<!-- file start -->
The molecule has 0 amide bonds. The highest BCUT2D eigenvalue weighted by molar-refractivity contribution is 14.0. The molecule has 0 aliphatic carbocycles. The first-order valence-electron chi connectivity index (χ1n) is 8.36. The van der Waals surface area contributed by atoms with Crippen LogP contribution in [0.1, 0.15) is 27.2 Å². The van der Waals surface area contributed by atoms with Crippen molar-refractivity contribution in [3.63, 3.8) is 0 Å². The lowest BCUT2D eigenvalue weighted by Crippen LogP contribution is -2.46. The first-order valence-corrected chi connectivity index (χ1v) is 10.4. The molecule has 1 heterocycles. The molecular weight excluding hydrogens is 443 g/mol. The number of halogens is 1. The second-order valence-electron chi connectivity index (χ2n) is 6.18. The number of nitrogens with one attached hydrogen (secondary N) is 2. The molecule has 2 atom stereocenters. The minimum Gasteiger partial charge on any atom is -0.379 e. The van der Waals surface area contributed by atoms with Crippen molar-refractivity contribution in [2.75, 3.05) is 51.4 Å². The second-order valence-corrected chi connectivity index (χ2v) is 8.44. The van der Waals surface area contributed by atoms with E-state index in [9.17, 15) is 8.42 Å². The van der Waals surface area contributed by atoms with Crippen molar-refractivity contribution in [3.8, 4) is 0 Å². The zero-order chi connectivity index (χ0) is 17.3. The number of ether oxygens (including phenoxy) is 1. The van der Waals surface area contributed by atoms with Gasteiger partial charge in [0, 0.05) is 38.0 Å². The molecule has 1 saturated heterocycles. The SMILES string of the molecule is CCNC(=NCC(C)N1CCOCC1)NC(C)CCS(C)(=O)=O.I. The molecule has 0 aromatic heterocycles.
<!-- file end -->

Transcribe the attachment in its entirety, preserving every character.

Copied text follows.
The molecule has 0 amide bonds. The highest BCUT2D eigenvalue weighted by molar-refractivity contribution is 14.0. The molecule has 0 aliphatic carbocycles. The first-order valence-electron chi connectivity index (χ1n) is 8.36. The van der Waals surface area contributed by atoms with Crippen LogP contribution in [0.1, 0.15) is 27.2 Å². The van der Waals surface area contributed by atoms with Crippen molar-refractivity contribution in [3.63, 3.8) is 0 Å². The lowest BCUT2D eigenvalue weighted by Crippen LogP contribution is -2.46. The first-order valence-corrected chi connectivity index (χ1v) is 10.4. The molecule has 1 heterocycles. The molecular weight excluding hydrogens is 443 g/mol. The number of halogens is 1. The second-order valence-electron chi connectivity index (χ2n) is 6.18. The number of nitrogens with one attached hydrogen (secondary N) is 2. The molecule has 2 atom stereocenters. The minimum Gasteiger partial charge on any atom is -0.379 e. The van der Waals surface area contributed by atoms with Crippen molar-refractivity contribution in [2.75, 3.05) is 51.4 Å². The second-order valence-corrected chi connectivity index (χ2v) is 8.44. The van der Waals surface area contributed by atoms with E-state index in [9.17, 15) is 8.42 Å². The van der Waals surface area contributed by atoms with Crippen molar-refractivity contribution in [3.8, 4) is 0 Å². The zero-order chi connectivity index (χ0) is 17.3. The number of ether oxygens (including phenoxy) is 1. The van der Waals surface area contributed by atoms with Gasteiger partial charge in [0, 0.05) is 38.0 Å². The molecule has 1 saturated heterocycles. The SMILES string of the molecule is CCNC(=NCC(C)N1CCOCC1)NC(C)CCS(C)(=O)=O.I. The molecule has 0 aromatic heterocycles.